Notice how the panels seem to float and overlap depending on importance?  This is what you want in your love scenes.  Sharp angles are good for fear and anger, where as round panels are better for love and curiosity.

Most popular are the Action Scenes.  Everyone loves a bit of excitement!  These are fun to start out with in a comic because they draw the reader’s attention and curiosity.  You can never go wrong if your comic starts with an action scene, just don’t make it your main focus.  Action can get stressful if it’s there all the time, and you’ll loose your readers after 10 pages of straight action. Action scenes often have wide, unlimited panels with a few free floating panels for sequence of events as seen in this example link

Notice how the angle of the first panel follows the angle of the car, giving it more of a dramatic look.  This is something to consider while planning the composition of your comic.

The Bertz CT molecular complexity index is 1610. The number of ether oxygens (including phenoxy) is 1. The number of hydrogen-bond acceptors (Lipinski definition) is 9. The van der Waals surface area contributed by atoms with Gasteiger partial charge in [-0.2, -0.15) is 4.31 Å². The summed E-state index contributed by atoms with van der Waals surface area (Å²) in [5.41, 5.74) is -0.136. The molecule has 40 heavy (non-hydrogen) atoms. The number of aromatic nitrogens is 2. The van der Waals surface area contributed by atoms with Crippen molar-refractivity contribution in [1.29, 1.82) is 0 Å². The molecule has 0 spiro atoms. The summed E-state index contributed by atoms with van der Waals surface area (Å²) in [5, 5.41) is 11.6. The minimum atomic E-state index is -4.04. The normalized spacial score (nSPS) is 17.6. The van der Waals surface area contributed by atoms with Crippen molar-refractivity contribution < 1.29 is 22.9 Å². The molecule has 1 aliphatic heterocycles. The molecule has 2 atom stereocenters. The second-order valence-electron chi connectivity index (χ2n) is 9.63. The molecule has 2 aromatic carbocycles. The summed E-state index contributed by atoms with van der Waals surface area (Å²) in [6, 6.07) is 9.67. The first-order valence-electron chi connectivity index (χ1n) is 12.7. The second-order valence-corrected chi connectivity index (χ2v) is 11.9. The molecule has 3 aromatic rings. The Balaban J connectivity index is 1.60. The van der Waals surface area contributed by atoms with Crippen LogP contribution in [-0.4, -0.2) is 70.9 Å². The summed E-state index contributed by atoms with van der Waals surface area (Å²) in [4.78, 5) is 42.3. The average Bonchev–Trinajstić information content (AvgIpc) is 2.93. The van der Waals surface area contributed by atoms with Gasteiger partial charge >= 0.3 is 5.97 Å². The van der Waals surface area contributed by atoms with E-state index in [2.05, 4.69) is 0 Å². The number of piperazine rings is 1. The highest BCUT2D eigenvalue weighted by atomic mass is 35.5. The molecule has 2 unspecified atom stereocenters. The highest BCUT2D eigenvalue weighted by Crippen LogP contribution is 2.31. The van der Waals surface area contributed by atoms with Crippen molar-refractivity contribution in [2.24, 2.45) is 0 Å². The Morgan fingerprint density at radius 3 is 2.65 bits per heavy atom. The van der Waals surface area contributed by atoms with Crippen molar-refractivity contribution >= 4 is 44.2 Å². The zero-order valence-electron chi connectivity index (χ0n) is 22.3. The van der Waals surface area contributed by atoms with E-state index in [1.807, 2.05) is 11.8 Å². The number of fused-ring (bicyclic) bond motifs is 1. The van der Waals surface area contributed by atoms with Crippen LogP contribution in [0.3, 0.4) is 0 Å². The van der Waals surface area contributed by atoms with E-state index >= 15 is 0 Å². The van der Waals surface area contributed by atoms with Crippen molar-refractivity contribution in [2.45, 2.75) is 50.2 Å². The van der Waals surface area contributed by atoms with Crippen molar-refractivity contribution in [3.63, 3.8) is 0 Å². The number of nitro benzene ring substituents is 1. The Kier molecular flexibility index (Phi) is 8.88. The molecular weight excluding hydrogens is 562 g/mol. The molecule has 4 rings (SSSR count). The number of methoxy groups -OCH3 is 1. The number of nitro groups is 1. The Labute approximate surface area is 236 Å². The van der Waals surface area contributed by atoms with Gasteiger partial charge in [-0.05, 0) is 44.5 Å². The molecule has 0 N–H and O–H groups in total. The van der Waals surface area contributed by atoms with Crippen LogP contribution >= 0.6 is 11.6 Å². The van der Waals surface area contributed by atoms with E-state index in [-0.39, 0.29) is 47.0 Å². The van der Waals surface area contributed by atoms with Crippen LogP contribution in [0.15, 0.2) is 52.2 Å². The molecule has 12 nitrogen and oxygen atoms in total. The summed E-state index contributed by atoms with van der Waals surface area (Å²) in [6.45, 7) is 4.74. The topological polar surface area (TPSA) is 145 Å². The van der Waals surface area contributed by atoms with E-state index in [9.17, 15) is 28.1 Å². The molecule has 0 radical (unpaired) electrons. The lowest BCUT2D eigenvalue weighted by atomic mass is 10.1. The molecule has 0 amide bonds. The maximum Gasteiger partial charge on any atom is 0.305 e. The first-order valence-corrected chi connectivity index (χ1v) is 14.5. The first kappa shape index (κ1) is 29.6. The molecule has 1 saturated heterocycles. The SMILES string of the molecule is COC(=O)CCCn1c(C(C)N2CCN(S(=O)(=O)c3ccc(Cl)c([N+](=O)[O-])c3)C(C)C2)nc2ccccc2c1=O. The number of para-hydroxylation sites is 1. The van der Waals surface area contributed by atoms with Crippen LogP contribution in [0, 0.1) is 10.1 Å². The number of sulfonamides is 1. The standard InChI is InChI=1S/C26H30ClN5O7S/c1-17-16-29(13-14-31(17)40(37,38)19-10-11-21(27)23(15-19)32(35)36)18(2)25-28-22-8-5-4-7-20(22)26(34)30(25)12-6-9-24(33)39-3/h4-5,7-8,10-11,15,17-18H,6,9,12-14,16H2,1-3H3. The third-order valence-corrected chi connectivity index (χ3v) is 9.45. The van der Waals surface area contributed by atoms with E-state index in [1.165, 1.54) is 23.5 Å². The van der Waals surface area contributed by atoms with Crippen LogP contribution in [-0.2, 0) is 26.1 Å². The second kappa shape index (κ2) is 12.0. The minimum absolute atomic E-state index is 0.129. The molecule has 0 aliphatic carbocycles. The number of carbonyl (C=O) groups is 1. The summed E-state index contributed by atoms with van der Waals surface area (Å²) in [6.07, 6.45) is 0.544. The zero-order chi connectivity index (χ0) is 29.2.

So you’ve seen a few examples of good panel layout, but how do you know what’s right for your comic?

There are different methods of choosing your panels.  The beginner way is to start out with a pre-made panel and draw inside the lines.  The advanced (and much more time consuming) way is to draw all the scene/sequences you plan on putting into your page and create a panel look from it on the computer.  This is what Girl Genius does, and I find it highly appealling.

Here are some resources to some pre-made panels that I’ve done: link link link link link link link link